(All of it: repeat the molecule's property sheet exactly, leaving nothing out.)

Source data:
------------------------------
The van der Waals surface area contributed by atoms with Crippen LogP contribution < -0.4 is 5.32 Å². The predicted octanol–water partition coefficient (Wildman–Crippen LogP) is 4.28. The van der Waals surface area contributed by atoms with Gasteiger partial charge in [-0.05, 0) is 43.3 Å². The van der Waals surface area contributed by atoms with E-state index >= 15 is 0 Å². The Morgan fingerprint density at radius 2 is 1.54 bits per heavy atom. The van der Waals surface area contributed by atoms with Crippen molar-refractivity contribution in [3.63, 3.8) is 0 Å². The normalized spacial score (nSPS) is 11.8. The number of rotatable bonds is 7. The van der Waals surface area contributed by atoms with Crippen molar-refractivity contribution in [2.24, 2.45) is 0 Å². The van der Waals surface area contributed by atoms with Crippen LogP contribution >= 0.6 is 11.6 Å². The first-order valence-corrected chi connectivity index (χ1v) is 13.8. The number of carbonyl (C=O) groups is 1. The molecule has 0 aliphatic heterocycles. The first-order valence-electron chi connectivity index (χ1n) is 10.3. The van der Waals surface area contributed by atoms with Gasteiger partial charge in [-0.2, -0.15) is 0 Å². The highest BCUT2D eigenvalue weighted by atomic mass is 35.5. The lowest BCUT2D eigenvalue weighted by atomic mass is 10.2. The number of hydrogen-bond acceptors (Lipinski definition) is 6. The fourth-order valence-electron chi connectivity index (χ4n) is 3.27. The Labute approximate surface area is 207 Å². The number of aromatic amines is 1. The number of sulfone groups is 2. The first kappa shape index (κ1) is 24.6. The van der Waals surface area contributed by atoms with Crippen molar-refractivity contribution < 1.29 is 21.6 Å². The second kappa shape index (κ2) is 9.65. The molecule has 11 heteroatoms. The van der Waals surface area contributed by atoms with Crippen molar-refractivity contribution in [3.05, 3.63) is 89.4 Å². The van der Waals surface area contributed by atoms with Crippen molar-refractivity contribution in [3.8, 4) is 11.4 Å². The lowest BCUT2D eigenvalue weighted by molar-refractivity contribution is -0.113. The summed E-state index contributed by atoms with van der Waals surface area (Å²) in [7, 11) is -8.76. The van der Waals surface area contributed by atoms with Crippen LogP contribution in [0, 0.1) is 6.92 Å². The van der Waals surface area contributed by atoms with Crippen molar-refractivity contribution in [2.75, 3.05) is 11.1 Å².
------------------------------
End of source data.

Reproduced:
The van der Waals surface area contributed by atoms with Crippen LogP contribution < -0.4 is 5.32 Å². The predicted octanol–water partition coefficient (Wildman–Crippen LogP) is 4.28. The van der Waals surface area contributed by atoms with Gasteiger partial charge in [-0.05, 0) is 43.3 Å². The van der Waals surface area contributed by atoms with E-state index >= 15 is 0 Å². The Morgan fingerprint density at radius 2 is 1.54 bits per heavy atom. The van der Waals surface area contributed by atoms with Crippen molar-refractivity contribution in [3.63, 3.8) is 0 Å². The normalized spacial score (nSPS) is 11.8. The number of rotatable bonds is 7. The van der Waals surface area contributed by atoms with Crippen molar-refractivity contribution in [2.24, 2.45) is 0 Å². The van der Waals surface area contributed by atoms with Crippen LogP contribution >= 0.6 is 11.6 Å². The first-order valence-corrected chi connectivity index (χ1v) is 13.8. The number of carbonyl (C=O) groups is 1. The molecule has 0 aliphatic heterocycles. The first-order valence-electron chi connectivity index (χ1n) is 10.3. The van der Waals surface area contributed by atoms with Gasteiger partial charge in [-0.2, -0.15) is 0 Å². The highest BCUT2D eigenvalue weighted by atomic mass is 35.5. The lowest BCUT2D eigenvalue weighted by atomic mass is 10.2. The number of hydrogen-bond acceptors (Lipinski definition) is 6. The fourth-order valence-electron chi connectivity index (χ4n) is 3.27. The Labute approximate surface area is 207 Å². The number of aromatic amines is 1. The number of sulfone groups is 2. The first kappa shape index (κ1) is 24.6. The van der Waals surface area contributed by atoms with Crippen molar-refractivity contribution < 1.29 is 21.6 Å². The second kappa shape index (κ2) is 9.65. The molecule has 11 heteroatoms. The van der Waals surface area contributed by atoms with Crippen molar-refractivity contribution in [3.05, 3.63) is 89.4 Å². The van der Waals surface area contributed by atoms with Crippen molar-refractivity contribution in [3.8, 4) is 11.4 Å². The lowest BCUT2D eigenvalue weighted by molar-refractivity contribution is -0.113. The summed E-state index contributed by atoms with van der Waals surface area (Å²) in [7, 11) is -8.76. The van der Waals surface area contributed by atoms with Crippen LogP contribution in [0, 0.1) is 6.92 Å². The van der Waals surface area contributed by atoms with Crippen molar-refractivity contribution in [2.75, 3.05) is 11.1 Å².